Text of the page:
Extension of 2012 Water Quality Planning Act Sent to Governor

January 14, 2014 | No Comments
Posted by Paul H. Schneider

On the last day of the legislative session both the Assembly and Senate passed and sent to Governor Christie a bill extending the 2012 Water Quality Planning Act.   The 2012 law was enacted to avoid the withdrawal of sewer service areas and to require that DEP resume the review and approval of applications for site specific amendments to water quality management plans (WQMP), which allow development projects to be added to a sewer service area.  The 2012 law automatically expires on January 17, 2014, and while the counties and DEP have adopted new sewer service areas in response to the 2012 law, other components of the WQMP planning process have not yet been completed, raising the specter that sewer service areas will be withdrawn and the site specific WQMP amendment process halted if the extension is not signed by the Governor.

This issue dates back to rules DEP adopted during the Corzine administration in order to pressure counties to adopt or update wastewater management plans.  The rules call for DEP to withdraw wastewater service area designations in counties that did not submit new or updated wastewater management plans to DEP by April 7, 2009.  This deadline was subsequently extended until April 7, 2010.  Where these deadlines were not met, the rules provide that sewer service area designations would be withdrawn in areas where sewers are not already in the ground, except in limited situations such as infill development where sewer lines are in place, projects for which sewer permits have been issued, or for site specific amendments less than six years old.  Withdrawal of sewer service areas would have catastrophic consequences by precluding much new development, including development in many areas long planned for growth and that meet all environmental criteria.  While DEP had delayed withdrawing sewer service areas, DEP did implement a companion rule back in 2009 and stopped the review and approval of new applications for site specific plan amendments.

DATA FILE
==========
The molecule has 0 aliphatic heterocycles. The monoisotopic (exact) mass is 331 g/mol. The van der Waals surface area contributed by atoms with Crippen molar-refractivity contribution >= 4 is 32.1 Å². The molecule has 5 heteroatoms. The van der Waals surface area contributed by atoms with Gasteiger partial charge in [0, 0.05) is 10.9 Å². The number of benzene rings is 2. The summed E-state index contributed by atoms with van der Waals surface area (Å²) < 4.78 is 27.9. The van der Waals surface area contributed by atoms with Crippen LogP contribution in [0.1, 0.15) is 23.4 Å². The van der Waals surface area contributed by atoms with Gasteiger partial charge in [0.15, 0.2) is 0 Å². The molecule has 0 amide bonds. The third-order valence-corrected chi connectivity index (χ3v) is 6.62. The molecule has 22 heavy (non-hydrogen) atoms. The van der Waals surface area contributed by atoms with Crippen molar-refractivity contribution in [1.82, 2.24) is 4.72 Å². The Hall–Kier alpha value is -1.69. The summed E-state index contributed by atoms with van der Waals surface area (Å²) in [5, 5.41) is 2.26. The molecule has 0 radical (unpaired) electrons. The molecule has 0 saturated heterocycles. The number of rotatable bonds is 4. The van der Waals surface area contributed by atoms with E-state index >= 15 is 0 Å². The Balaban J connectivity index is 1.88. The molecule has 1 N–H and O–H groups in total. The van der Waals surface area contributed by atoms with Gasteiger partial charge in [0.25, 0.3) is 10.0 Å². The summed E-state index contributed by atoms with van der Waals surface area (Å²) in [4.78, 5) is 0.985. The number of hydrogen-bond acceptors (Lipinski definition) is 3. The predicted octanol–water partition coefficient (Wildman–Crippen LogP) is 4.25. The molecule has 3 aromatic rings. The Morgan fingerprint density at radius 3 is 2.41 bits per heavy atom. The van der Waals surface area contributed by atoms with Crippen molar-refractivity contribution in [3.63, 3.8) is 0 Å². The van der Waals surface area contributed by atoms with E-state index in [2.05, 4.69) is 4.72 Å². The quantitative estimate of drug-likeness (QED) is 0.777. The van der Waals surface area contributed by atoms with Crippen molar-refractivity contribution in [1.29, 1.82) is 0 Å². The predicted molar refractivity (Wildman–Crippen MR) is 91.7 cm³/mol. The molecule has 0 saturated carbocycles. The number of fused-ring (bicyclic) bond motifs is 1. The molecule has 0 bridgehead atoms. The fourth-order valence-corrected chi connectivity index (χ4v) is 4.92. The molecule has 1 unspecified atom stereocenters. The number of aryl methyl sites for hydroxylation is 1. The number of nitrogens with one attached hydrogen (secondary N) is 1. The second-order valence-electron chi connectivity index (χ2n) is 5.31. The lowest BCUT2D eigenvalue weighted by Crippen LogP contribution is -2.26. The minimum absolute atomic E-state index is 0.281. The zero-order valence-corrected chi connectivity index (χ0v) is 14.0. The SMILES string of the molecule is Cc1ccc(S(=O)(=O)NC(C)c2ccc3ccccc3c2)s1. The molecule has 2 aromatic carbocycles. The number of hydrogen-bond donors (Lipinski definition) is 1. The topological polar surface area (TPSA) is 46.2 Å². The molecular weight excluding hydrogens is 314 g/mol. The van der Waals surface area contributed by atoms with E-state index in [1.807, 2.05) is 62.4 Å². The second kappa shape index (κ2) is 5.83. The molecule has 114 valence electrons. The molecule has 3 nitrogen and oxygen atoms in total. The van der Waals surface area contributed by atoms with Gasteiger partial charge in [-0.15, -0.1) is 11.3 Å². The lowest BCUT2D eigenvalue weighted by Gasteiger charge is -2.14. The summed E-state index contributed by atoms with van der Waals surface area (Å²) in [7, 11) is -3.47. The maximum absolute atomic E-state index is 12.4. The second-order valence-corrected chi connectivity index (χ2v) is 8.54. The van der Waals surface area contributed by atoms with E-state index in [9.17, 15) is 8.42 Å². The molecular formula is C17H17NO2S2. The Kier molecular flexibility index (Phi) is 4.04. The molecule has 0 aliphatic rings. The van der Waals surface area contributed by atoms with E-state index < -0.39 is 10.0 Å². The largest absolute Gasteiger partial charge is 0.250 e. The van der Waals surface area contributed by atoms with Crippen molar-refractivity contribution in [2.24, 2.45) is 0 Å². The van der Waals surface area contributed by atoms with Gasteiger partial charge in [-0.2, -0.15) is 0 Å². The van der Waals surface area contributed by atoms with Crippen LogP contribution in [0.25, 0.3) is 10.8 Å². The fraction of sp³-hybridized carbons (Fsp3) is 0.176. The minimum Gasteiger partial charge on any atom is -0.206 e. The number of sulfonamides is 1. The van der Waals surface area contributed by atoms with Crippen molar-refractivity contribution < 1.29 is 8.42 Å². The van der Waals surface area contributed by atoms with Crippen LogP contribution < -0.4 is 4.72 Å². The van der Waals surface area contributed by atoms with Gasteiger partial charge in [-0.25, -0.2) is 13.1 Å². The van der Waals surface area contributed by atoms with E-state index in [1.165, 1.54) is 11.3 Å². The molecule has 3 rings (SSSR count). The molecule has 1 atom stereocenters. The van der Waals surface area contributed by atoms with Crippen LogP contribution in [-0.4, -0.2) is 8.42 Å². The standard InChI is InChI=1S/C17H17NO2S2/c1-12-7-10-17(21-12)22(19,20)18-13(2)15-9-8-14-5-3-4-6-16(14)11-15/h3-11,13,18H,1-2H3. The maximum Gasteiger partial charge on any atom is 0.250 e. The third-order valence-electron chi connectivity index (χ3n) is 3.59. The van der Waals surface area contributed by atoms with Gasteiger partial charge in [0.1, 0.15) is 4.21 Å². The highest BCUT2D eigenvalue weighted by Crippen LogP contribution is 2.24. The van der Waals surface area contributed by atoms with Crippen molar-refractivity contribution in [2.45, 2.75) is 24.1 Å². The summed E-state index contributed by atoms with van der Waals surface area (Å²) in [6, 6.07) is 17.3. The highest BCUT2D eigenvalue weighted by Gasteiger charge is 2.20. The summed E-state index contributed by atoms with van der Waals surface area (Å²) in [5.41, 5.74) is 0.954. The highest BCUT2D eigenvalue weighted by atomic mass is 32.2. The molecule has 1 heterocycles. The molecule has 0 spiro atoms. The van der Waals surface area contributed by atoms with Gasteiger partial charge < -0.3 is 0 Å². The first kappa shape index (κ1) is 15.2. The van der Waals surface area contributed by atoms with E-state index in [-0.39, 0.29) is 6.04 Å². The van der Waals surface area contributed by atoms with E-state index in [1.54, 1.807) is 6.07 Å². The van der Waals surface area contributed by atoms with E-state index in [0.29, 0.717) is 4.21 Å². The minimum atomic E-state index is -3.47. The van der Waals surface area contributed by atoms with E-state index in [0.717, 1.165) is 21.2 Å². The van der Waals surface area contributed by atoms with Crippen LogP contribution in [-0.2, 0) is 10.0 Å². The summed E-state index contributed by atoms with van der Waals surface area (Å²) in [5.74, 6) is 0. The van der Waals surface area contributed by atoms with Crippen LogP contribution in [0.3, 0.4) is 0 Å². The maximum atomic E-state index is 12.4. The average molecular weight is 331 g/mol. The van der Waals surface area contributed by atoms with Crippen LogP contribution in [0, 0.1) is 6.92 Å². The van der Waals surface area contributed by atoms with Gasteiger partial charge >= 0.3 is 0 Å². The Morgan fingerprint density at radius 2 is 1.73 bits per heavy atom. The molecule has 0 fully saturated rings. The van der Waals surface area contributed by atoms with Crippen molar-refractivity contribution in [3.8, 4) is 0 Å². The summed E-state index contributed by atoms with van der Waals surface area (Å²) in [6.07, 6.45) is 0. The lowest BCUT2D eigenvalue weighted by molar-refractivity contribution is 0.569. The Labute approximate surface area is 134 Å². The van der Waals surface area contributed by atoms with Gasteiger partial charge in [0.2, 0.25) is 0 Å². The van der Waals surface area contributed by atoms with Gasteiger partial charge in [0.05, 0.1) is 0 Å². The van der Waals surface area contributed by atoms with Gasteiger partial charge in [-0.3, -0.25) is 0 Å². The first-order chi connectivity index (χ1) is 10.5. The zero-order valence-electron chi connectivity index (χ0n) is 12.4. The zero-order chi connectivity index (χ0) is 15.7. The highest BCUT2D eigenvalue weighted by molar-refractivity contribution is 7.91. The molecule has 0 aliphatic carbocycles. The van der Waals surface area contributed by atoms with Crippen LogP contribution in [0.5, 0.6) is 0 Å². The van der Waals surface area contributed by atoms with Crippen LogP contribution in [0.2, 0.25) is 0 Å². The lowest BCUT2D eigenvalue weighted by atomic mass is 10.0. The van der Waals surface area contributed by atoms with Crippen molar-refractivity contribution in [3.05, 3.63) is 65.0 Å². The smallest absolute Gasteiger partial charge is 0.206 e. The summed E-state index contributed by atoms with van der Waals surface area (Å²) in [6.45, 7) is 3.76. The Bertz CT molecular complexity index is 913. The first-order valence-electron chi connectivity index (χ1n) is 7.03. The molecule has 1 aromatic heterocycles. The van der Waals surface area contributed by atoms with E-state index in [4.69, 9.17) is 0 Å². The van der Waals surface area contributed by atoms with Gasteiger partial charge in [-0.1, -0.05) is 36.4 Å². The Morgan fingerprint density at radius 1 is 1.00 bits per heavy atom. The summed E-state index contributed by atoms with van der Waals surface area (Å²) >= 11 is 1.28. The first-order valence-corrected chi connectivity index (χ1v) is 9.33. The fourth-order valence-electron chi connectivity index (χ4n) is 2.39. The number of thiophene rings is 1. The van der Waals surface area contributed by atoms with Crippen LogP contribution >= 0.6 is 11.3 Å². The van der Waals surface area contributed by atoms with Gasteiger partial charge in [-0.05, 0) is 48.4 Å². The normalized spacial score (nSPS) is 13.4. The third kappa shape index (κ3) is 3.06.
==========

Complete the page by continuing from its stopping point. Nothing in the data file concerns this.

The 2012 law precluded withdrawal of sewer service area designations for at least 180 days while counties prepared new or updated wastewater management plans.  Moreover, counties were not required to submit complete wastewater management plans in order to avoid the withdrawal of wastewater service areas, but, rather, only the portion of a wastewater management plan designating a sewer service area.  Once the county submitted such a partial wastewater management plan, DEP was required to resume the review of applications for site specific amendments, and to act on those applications within a designated time frame.  The 2012 Water Quality Planning Act was adopted as a temporary law that expires on January 17, 2014.

Over the past two years all remaining counties submitted new or updated sewer service areas.  Most of those ewer service areas have been adopted, and DEP expects the remainder will be approved in the next few weeks.  Unfortunately, however, in the aftermath of Sandy DEP was unable to take advantage of the two-year reprieve by adopting amended WQMP regulations that would permanently fix these problems.  As a result, if the 2012 legislation is allowed to expire on January 17, 2014, the WQMP process will revert back to the old rules that call for the automatic withdrawal of the newly adopted sewer service areas and a halt to the site specific plan amendment process.

The bill now on the Governor’s desk would extend the 2012 legislation for a maximum of two more years until DEP adopts new WQMP rules that meet the purposes of the legislation.  The legislation also makes some notable clarifications to site specific plan amendment process.  Among other things:

  • Site specific amendments are limited to a specific proposed development project or activity.
  • Site specific amendments will not be approved for environmentally sensitive land precluded from sewer service areas under the current WQMP rules.
  • The maximum wastewater flows from a site specific amendment would increase from 20,000 to 50,000 gallons per day.
  • Site specific amendments for discharges to groundwater must meet the NJPDES permit standards.

Apart from the site specific amendment process, the proposed legislation also provides that land which had been in a sewer service area but was removed during the recent County wastewater management plan adoption and update process, may be restored to the sewer service area where technical data demonstrates the land satisfies environmental criteria.

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